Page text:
Excessive Speed to Blame in Philadelphia Amtrak Derailment

Cordisco & Saile LLC extends its deepest sympathies to the victims and families of victims injured or killed in the May 12th derailment of Amtrak Train 188 in Philadelphia. At the time of publication, eight passengers are confirmed dead and at least 200 have been treated at local hospitals. Amtrak shut down all transit through Philadelphia and suspended travel in some nearby areas pending a thorough inspection of the tracks.

As crews work to clear the wreckage, recover passengers, and secure evidence, officials are working to determine the cause and liability for the crash. Early reports from Robert Sumwalt, a member of the National Transportation Safety Board (NTSB), indicate that the train was traveling approximately 106 mph – well above the 50 mph speed limit – before the emergency brake was applied. Officials are now looking at speed as a major factor in the derailment, as well as potentially human error and failure to implement available safety systems.

Determining Negligence in the Philadelphia Amtrak Derailment

Current investigations are focused on the moments prior to the deadly crash and the actions of the train’s engineer, Brandon Bostian. When he was questioned about the cause of the crash, Bostian claimed he could not remember the incident. During a nationally broadcast interview on ‘Nightline’, Bostian’s lawyer, Robert Goggin, said “He has absolutely no recollection of the incident or anything unusual. The next thing he recalls is being thrown around, coming to, finding his cell phone and dialing 911.”

So far, Bostian has not made any public statements after being treated for head and leg injuries. Bostian’s lawyer claims that his client was not using his cell phone and was not under the influence of drugs or alcohol prior to the crash. Philadelphia police obtained a blood sample to test for intoxication at the time of the crash.

Officials at the NTSB are currently looking into two potential main causes of the derailment: human error and mechanical failure. Train 188, like most mass transit vehicles, was equipped with on-board data recorders that may reveal important information about the train’s speed and status prior to and during the crash. Investigators obtained these boxes and took them to an Amtrak facility for analysis. They’ll next head to the NTSB.

Site where Amtrak Train 188 derailed on May 12, 2015The NTSB is also looking at the lack of safety systems installed on the section of railroad tracks where the derailment took place. Officials indicated that there is a safety system in use on some tracks that could have changed the outcome. Frankford Junction, the area where the derailment occurred, was not equipped with a positive train control safety system, a system that can override human error and slowed the speed of the train. Robert Sumwalt, a member of the NTSB, believes the system could have prevented the train’s derailment. “Based on what we know, had such a system been installed in this section of track, this accident would not have occurred,” he said.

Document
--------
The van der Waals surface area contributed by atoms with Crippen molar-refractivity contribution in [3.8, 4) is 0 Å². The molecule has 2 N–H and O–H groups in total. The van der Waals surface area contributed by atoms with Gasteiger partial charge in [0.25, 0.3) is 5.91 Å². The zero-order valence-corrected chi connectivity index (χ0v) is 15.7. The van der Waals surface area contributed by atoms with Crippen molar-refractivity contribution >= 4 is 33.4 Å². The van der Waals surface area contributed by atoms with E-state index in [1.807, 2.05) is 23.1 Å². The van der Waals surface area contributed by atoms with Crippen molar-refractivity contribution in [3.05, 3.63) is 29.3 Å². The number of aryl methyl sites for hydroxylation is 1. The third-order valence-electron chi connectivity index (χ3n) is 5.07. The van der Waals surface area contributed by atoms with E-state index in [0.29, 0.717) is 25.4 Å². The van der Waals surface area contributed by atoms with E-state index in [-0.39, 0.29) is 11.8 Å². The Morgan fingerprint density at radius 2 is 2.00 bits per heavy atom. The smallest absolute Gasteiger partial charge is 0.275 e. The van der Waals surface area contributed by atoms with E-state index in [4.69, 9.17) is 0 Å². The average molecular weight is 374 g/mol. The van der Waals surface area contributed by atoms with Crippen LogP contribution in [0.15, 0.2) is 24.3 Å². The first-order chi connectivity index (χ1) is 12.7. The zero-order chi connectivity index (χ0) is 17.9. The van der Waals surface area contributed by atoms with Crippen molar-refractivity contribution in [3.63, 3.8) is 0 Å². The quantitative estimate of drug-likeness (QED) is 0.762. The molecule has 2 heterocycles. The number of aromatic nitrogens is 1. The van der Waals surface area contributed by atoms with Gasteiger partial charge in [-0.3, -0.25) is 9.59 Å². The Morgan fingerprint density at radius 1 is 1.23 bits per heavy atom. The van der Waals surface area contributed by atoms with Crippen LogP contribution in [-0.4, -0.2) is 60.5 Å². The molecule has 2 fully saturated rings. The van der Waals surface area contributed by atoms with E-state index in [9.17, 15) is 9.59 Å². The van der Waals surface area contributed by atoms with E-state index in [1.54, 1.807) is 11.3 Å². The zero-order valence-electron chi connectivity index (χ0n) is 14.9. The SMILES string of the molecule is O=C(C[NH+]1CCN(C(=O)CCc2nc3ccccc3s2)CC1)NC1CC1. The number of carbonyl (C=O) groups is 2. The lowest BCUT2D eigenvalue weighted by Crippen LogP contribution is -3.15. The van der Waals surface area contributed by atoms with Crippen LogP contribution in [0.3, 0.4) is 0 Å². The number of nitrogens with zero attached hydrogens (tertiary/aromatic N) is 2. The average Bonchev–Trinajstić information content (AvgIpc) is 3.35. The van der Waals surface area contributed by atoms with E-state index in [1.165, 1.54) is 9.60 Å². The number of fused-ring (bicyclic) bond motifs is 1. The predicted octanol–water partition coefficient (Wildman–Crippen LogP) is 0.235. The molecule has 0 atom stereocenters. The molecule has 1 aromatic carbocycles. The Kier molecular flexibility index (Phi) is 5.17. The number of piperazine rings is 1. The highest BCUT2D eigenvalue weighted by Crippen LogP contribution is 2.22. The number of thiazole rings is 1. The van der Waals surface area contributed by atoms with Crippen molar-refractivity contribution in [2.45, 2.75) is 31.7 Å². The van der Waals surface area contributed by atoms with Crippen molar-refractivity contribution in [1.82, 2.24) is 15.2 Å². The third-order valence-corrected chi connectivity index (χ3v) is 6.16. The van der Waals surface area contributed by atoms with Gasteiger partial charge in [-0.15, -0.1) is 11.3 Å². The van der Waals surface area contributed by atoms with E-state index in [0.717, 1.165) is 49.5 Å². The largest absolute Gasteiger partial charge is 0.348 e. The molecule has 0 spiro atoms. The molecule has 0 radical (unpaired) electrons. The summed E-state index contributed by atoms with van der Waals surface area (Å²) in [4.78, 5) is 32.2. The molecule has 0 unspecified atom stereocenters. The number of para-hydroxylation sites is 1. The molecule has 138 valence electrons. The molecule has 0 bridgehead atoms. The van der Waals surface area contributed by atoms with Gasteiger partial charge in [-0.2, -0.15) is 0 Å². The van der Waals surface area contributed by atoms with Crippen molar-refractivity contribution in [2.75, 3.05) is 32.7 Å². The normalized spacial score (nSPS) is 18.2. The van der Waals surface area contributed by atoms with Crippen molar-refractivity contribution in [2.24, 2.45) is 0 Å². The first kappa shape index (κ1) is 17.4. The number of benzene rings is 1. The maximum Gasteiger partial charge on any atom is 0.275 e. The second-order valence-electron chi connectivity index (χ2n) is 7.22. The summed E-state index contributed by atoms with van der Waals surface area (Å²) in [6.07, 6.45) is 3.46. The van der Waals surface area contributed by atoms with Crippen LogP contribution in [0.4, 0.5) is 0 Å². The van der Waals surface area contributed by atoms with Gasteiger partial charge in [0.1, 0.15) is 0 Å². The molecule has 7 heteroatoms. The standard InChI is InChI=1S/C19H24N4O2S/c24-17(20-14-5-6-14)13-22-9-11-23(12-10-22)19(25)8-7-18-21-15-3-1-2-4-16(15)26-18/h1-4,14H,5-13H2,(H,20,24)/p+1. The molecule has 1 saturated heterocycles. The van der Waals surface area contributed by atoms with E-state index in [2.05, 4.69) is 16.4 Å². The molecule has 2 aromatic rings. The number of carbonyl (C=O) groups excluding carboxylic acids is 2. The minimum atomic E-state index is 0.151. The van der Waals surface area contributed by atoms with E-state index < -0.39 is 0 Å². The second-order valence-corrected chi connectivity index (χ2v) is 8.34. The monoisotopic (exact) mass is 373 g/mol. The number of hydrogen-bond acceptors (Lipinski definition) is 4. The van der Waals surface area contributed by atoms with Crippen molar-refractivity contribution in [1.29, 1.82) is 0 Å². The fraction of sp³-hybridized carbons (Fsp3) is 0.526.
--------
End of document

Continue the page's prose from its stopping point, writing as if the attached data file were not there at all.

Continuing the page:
Handling the Aftermath of a Serious Train Accident

Eyewitness reports from bystanders, first responders, and surviving passengers revealed the firsthand details of the chaotic scene. The first two cars suffered the brunt of the damage and many passengers had to be rescued from the wreckage with the Jaws of Life. Crews are still removing the damaged train cars and debris as they clear the tracks for inspection.

Amtrak responded to the crash by rerouting many of its regular routes to avoid the area, where the quality of the tracks has come into question. Matthew L. Wald, a transportation analyst, called the curve “an extremely heavily used stretch of track,” according to CNN, but Amtrak’s CEO, Joe Boardman, said that overall the railway is in good condition. Boardman pledged that the positive train control safety system would be installed on that area by the year’s end.

This is the ninth derailment of an Amtrak train reported this year and there have been several more reported on other national lines. Train derailments have been on the rise with a reported 67 accidents in 2014, a 9-accident increase from 2013. The Frankford Junction is also near the site of one of the deadliest derailments in U.S. history. In 1943, The Congressional Limited train derailed, killing 79 people traveling from Washington to New York.

Victims’ families and concerned travelers can call Amtrak’s hotline for the latest information on the crash recovery and train schedules at 800-523-9101. Families seeking assistance in recovering loved ones’ personal effects or seeking other help can visit the family assistance center at the Marriott Hotel on 12th and Market in Philadelphia.

Lawsuits Expected in Amtrak Derailment Case

It’s not uncommon to see lawsuits filed following a mass transit accident such as the derailment of Amtrak Train 188. An off-duty Amtrak employee who was riding on the train when it derailed is the first to file a lawsuit against Amtrak seeking a settlement for medical damages and lost wages. He sustained serious injuries and is still hospitalized. He and other injured victims or families of the deceased are afforded this right under tort laws. Make sure you know your rights if you were on the train or somebody you love was on it. If you have questions, call 215-642-2335.